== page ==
Financial Institutions Targeted: New JsOutProx Surge

Visa has issued a warning about the increased activity of a new version of the malicious software JsOutProx, targeting financial institutions and their clients. The campaign has affected institutions in South and Southeast Asia, the Middle East, and Africa.

The newly discovered Remote Access Trojan (RAT) has been distributed as part of a phishing campaign since March 27th, as reported by BleepingComputer, citing statements from Visa’s Payment Fraud Disruption (PFD) unit.

First identified in December 2019, JsOutProx is a heavily obfuscated JavaScript backdoor that enables operators to execute shell commands, upload additional payloads, execute files, capture screenshots, maintain persistence on the infected device, and control the keyboard and mouse.

The objective of the campaign remains unclear; however, it is suspected that the attackers aimed at financial institutions to carry out fraudulent operations. Visa has suggested several mitigation measures, including raising awareness of phishing risks, employing EMV technology and secure payment acceptance, protecting remote access, and monitoring suspicious transactions.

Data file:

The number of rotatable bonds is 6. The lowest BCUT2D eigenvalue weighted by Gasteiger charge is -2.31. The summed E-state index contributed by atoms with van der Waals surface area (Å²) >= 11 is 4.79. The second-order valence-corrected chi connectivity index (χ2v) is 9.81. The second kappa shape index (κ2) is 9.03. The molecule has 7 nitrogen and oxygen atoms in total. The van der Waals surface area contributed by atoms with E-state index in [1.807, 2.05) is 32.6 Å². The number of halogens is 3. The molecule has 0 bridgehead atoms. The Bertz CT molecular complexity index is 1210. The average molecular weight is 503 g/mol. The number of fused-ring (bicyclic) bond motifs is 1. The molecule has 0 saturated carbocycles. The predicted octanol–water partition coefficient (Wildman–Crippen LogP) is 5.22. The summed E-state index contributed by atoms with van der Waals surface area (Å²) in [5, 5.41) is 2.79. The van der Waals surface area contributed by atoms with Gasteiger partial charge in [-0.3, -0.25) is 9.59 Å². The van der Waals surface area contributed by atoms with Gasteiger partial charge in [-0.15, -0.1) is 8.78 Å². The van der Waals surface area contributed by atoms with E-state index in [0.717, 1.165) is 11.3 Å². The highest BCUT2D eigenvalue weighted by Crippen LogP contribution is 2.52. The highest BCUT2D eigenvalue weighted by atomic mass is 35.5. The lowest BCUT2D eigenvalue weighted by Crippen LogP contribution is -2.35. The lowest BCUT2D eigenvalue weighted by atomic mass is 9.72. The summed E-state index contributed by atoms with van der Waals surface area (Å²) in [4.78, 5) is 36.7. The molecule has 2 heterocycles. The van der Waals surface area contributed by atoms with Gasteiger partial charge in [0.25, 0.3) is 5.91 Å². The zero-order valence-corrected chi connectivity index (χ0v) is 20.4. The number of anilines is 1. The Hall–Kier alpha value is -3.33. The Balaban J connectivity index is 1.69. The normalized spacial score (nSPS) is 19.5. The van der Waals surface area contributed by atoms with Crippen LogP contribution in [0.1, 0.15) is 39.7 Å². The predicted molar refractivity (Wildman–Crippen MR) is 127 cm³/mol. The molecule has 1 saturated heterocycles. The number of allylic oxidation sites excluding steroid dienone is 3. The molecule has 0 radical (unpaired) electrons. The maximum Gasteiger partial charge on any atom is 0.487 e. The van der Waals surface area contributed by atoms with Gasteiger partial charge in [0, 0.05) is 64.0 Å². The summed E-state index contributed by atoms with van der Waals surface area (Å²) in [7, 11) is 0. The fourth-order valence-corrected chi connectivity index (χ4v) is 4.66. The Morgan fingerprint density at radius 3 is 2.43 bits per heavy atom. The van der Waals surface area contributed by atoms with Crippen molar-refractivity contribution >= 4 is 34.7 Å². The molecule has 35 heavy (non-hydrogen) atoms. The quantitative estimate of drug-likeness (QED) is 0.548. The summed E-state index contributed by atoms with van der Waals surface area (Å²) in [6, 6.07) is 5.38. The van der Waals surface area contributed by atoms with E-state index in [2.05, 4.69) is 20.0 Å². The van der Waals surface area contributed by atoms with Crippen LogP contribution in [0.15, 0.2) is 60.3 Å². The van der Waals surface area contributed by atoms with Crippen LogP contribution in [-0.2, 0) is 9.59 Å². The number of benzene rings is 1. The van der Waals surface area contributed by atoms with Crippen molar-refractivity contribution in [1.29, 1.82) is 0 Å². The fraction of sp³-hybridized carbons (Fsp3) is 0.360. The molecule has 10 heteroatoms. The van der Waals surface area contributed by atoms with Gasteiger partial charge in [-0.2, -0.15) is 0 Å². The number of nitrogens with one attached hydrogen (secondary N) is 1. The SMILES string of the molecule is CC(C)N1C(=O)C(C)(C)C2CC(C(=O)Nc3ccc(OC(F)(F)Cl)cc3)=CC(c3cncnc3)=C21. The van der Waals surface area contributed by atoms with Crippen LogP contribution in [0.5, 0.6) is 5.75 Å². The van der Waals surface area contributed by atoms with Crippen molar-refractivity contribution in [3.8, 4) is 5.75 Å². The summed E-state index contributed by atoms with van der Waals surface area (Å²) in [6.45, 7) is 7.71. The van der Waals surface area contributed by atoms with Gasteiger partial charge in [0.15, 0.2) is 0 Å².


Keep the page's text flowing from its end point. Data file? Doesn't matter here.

Resecurity experts, in their report, revealed details of the phishing operation, noting that the malware has evolved, enhancing its evasion capabilities and utilizing GitLab for hosting its downloads.

Victims received fake notifications via email, purportedly from official institutions, attached with ZIP archives containing JavaScript files. Upon execution, the JsOutProx malware is downloaded to the computer.

The new variant of the malware includes tools for modifying proxy settings, managing DNS to redirect and camouflage traffic, stealing data from the clipboard, and circumventing two-factor authentication by capturing one-time passwords. Analysts suggest that a Chinese group may be behind the attacks, considering the complexity of the attacks, the profile of the targets, and their geographic location.